It took me a while to figure out why my jaw had gotten so far off track. Then—BINGO! Another strike against yoga for me. Here’s my jaw when it’s together, as the exercise dictates:

My Face - Proper Jaw Alignment

And here’s me when I’m employing yoga technique:

My Face - Open Jaw

You can see my facial muscles are much more slack, my jawline looks softer (not desirable as I age…), my cheekbones are less apparent, and I look like a bit of a mouth-breather. What is harder to see is that in the bottom photo, my lower jaw is actually sliding down and forward. My lower teeth start to jut out further than my top teeth. The whole posture pulls my tongue forward, causing—you guessed it—the tongue thrusting that was causing so many problems.

Sure, sure. There are aesthetic reasons for this sort of treatment. For whatever evolutionarily built-in reasons, there appear to be universally accepted traits of attractiveness, and a strong jaw, facial symmetry, and high cheekbones help serve that purpose. This is a controversial area of research, and it can infect people with a judgmental outlook on humanity or even slide into eugenics at its worst. But we shouldn’t be too quick to throw out attractiveness as a mere cultural phenomenon, since many of the traits that occur in the face are physical markers of a much deeper health issue, and thus, subject to sexual selection (read: how successful you will be in luring people to where all the magic happens). As Mew mentions in his talk, there are other implications to craniofacial dystrophy such as ear, nose, and throat complications, sleep apnea, and TMJ.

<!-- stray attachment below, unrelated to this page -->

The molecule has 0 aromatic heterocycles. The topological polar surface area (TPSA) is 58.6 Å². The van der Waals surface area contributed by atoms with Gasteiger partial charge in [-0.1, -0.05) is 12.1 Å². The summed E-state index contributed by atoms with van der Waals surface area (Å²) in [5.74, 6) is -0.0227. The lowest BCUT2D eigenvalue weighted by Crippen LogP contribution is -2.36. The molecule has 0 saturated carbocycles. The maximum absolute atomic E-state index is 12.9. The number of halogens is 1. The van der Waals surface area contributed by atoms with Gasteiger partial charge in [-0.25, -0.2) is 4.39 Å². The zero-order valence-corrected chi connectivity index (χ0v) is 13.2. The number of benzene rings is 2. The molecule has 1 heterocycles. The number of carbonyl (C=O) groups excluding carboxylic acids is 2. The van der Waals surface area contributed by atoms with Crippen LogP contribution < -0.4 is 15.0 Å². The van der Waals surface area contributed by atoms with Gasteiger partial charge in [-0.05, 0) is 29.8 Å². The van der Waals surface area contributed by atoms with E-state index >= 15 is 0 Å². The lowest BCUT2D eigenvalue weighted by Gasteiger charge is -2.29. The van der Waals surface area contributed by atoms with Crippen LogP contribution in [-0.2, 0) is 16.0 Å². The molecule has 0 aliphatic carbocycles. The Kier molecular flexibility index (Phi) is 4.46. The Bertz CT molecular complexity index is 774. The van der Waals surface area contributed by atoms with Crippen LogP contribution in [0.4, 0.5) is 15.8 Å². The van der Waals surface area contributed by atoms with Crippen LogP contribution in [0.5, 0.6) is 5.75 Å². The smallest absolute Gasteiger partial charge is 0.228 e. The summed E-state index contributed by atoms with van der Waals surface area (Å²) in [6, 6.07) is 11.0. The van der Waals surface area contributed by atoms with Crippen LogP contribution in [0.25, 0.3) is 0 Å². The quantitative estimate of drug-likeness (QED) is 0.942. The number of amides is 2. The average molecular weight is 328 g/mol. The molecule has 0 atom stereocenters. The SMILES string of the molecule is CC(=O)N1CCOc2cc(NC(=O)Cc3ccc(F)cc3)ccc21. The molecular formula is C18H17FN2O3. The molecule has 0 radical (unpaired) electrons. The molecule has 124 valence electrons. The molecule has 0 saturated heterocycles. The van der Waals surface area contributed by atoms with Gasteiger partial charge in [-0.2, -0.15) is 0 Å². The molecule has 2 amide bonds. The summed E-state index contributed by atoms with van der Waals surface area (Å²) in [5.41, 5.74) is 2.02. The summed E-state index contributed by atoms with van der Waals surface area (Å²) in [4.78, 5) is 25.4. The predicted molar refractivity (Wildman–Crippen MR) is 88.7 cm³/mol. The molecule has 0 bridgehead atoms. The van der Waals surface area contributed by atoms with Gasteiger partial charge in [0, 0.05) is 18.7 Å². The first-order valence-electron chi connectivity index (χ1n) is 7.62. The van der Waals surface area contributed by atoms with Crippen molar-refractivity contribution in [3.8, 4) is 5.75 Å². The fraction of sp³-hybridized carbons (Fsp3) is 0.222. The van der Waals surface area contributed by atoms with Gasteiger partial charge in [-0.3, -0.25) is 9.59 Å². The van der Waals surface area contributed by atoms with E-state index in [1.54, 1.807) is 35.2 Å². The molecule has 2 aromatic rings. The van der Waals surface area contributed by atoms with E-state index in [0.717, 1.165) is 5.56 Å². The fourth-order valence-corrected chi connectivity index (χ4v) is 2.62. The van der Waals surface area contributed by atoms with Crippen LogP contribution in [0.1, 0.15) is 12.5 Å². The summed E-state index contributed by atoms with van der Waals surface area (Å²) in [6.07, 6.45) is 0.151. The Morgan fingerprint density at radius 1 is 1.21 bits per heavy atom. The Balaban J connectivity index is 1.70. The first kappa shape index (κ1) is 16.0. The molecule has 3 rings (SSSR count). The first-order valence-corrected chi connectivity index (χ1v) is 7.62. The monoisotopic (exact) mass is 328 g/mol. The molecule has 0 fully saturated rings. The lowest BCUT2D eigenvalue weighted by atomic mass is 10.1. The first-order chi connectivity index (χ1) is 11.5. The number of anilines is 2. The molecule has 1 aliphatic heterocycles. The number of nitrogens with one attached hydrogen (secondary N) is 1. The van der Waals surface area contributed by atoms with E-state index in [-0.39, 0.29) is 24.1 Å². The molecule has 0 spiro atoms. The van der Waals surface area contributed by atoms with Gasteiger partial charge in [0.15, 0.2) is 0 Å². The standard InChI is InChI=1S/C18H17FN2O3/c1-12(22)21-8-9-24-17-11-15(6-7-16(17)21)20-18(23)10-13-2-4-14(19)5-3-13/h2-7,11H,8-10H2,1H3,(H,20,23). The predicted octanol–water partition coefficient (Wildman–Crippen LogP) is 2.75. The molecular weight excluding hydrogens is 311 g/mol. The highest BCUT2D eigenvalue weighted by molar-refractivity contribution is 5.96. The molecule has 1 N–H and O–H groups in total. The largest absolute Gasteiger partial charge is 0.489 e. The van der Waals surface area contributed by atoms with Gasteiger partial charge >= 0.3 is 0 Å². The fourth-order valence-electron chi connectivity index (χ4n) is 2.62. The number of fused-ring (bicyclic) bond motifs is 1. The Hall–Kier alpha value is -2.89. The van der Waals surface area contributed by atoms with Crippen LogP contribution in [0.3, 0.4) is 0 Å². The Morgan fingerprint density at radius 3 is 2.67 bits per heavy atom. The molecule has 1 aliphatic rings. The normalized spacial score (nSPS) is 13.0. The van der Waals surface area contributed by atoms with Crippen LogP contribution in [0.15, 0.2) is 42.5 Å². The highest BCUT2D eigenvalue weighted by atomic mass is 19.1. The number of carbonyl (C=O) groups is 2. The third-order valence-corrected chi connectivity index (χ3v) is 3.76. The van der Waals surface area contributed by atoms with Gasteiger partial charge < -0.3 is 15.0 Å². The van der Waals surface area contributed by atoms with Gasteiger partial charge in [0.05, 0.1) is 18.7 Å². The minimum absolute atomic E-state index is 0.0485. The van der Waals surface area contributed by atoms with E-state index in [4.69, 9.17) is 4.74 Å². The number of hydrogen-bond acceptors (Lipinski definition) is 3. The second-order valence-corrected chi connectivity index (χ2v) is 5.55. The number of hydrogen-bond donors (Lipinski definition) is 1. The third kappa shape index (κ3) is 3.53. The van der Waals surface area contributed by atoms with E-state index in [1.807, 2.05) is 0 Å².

P. boisei's massive molars

P. boisei’s massive molars

What was surprising for me about Mike Mew’s presentation were the before and afters. Granted, he works with children whose bones and muscles are more malleable than us poor adults, but that doesn’t mean we’re a lost cause. As he mentions, he’s spent the past seven years reshaping his face too. When I took undergrad anthropology courses, I learned about skull shapes throughout primate evolution. Some, like Paranthropus boisei, had massive molars twice the size of modern-day humans’ and a sagittal crest for large chewing muscle attachment. Some theorize these characteristics were due to a diet of tough nuts, seeds, and fruits, though this may be up for debate after looking at dentition wear patterns. The point being that it seems like it might take millions of years for these sort of adaptations, but in modern-day humans, changes can happen in a generation or two. And when looking at the before/after pictures, it’s hard to argue that progress can’t be made in one lifetime.

What’s really crazy is that I expected the exercise to INCREASE my clenching, and that hasn’t happened. It’s actually reduced it. How is that possible? I’m no scientist, but Mew talks about how these days our food is all soft and mushy. Americans consume an insane amount of liquid that isn’t water—juice, smoothies, sodas. We love things like mashed potatoes and macaroni and cheese, dishes that require very little chewing effort. Much of what we do in the kitchen and to our food supply is in the service of making it easy to break food down or provide us with the nutrients for less effort. We breed produce to be more palatable (apples are sweeter and less fibrous these days, for example) and meat animals to be more tender (it shouldn’t be so easy to cut meat with the edge of a fork). We buy all sorts of kitchen gadgets to chop, tenderize, purée, and mix. Our jaws are simply not getting the exercise they’re used to.